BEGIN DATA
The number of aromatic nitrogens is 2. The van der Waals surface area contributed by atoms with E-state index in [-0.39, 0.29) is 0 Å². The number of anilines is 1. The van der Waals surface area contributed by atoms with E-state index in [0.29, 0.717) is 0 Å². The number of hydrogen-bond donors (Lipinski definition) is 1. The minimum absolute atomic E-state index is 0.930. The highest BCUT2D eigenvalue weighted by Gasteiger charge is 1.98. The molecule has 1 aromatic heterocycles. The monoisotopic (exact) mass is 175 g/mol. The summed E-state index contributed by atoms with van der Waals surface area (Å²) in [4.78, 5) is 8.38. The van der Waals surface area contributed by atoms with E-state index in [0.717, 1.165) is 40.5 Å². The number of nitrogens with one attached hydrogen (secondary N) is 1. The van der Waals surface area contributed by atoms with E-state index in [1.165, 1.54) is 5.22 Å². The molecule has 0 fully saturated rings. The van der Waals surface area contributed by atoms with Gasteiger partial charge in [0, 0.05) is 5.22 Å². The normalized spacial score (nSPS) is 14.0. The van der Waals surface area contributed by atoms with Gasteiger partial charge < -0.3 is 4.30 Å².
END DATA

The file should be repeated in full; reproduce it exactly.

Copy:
The number of aromatic nitrogens is 2. The van der Waals surface area contributed by atoms with E-state index in [-0.39, 0.29) is 0 Å². The number of anilines is 1. The van der Waals surface area contributed by atoms with E-state index in [0.29, 0.717) is 0 Å². The number of hydrogen-bond donors (Lipinski definition) is 1. The minimum absolute atomic E-state index is 0.930. The highest BCUT2D eigenvalue weighted by Gasteiger charge is 1.98. The molecule has 1 aromatic heterocycles. The monoisotopic (exact) mass is 175 g/mol. The summed E-state index contributed by atoms with van der Waals surface area (Å²) in [4.78, 5) is 8.38. The van der Waals surface area contributed by atoms with E-state index in [0.717, 1.165) is 40.5 Å². The number of nitrogens with one attached hydrogen (secondary N) is 1. The van der Waals surface area contributed by atoms with E-state index in [1.165, 1.54) is 5.22 Å². The molecule has 0 fully saturated rings. The van der Waals surface area contributed by atoms with Gasteiger partial charge in [0, 0.05) is 5.22 Å². The normalized spacial score (nSPS) is 14.0. The van der Waals surface area contributed by atoms with Gasteiger partial charge < -0.3 is 4.30 Å².